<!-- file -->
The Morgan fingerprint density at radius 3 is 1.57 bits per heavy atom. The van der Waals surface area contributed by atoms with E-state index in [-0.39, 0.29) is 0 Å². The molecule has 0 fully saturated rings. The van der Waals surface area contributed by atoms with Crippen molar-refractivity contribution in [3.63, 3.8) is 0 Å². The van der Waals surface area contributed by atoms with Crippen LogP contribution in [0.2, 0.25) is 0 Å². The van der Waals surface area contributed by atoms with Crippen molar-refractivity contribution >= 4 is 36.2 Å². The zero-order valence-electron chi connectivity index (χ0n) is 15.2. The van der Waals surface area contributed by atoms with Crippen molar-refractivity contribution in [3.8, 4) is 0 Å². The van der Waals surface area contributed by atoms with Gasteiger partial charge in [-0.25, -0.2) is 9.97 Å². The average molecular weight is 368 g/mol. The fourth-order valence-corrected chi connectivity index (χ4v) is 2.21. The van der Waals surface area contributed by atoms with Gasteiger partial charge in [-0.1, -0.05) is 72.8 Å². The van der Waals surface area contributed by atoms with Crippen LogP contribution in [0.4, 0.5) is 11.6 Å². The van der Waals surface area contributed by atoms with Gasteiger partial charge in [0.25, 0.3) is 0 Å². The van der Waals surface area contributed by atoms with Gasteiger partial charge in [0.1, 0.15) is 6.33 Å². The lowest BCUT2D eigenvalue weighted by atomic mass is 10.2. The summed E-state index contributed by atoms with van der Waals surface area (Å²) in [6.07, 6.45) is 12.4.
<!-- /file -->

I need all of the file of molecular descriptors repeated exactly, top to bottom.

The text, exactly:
The Morgan fingerprint density at radius 3 is 1.57 bits per heavy atom. The van der Waals surface area contributed by atoms with E-state index in [-0.39, 0.29) is 0 Å². The molecule has 0 fully saturated rings. The van der Waals surface area contributed by atoms with Crippen molar-refractivity contribution in [3.63, 3.8) is 0 Å². The van der Waals surface area contributed by atoms with Crippen LogP contribution in [0.2, 0.25) is 0 Å². The van der Waals surface area contributed by atoms with Crippen molar-refractivity contribution >= 4 is 36.2 Å². The zero-order valence-electron chi connectivity index (χ0n) is 15.2. The van der Waals surface area contributed by atoms with Crippen molar-refractivity contribution in [3.8, 4) is 0 Å². The van der Waals surface area contributed by atoms with Gasteiger partial charge in [-0.25, -0.2) is 9.97 Å². The average molecular weight is 368 g/mol. The fourth-order valence-corrected chi connectivity index (χ4v) is 2.21. The van der Waals surface area contributed by atoms with Gasteiger partial charge in [-0.1, -0.05) is 72.8 Å². The van der Waals surface area contributed by atoms with Crippen LogP contribution in [0.4, 0.5) is 11.6 Å². The van der Waals surface area contributed by atoms with Gasteiger partial charge in [0.25, 0.3) is 0 Å². The van der Waals surface area contributed by atoms with Gasteiger partial charge in [0.1, 0.15) is 6.33 Å². The lowest BCUT2D eigenvalue weighted by atomic mass is 10.2. The summed E-state index contributed by atoms with van der Waals surface area (Å²) in [6.07, 6.45) is 12.4.